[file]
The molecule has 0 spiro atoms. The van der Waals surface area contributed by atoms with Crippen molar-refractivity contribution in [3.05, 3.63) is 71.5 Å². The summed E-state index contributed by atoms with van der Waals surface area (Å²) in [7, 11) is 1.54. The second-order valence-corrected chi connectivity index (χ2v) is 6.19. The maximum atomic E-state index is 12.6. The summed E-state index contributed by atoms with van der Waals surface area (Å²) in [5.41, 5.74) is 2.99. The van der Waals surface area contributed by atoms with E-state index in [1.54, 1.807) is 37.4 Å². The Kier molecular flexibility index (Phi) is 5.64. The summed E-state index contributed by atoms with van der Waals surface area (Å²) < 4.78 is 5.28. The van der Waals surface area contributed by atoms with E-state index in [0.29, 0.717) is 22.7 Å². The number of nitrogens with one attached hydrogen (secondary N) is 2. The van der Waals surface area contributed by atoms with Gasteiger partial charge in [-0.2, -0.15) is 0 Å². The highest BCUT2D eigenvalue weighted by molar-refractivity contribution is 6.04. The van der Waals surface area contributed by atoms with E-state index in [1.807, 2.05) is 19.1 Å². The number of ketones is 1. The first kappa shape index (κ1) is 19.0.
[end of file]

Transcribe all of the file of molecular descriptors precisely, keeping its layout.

The molecule has 0 spiro atoms. The van der Waals surface area contributed by atoms with Crippen molar-refractivity contribution in [3.05, 3.63) is 71.5 Å². The summed E-state index contributed by atoms with van der Waals surface area (Å²) in [7, 11) is 1.54. The second-order valence-corrected chi connectivity index (χ2v) is 6.19. The maximum atomic E-state index is 12.6. The summed E-state index contributed by atoms with van der Waals surface area (Å²) in [5.41, 5.74) is 2.99. The van der Waals surface area contributed by atoms with E-state index in [1.54, 1.807) is 37.4 Å². The Kier molecular flexibility index (Phi) is 5.64. The summed E-state index contributed by atoms with van der Waals surface area (Å²) < 4.78 is 5.28. The van der Waals surface area contributed by atoms with E-state index in [0.29, 0.717) is 22.7 Å². The number of nitrogens with one attached hydrogen (secondary N) is 2. The van der Waals surface area contributed by atoms with Gasteiger partial charge in [-0.2, -0.15) is 0 Å². The highest BCUT2D eigenvalue weighted by molar-refractivity contribution is 6.04. The van der Waals surface area contributed by atoms with E-state index in [1.807, 2.05) is 19.1 Å². The number of ketones is 1. The first kappa shape index (κ1) is 19.0.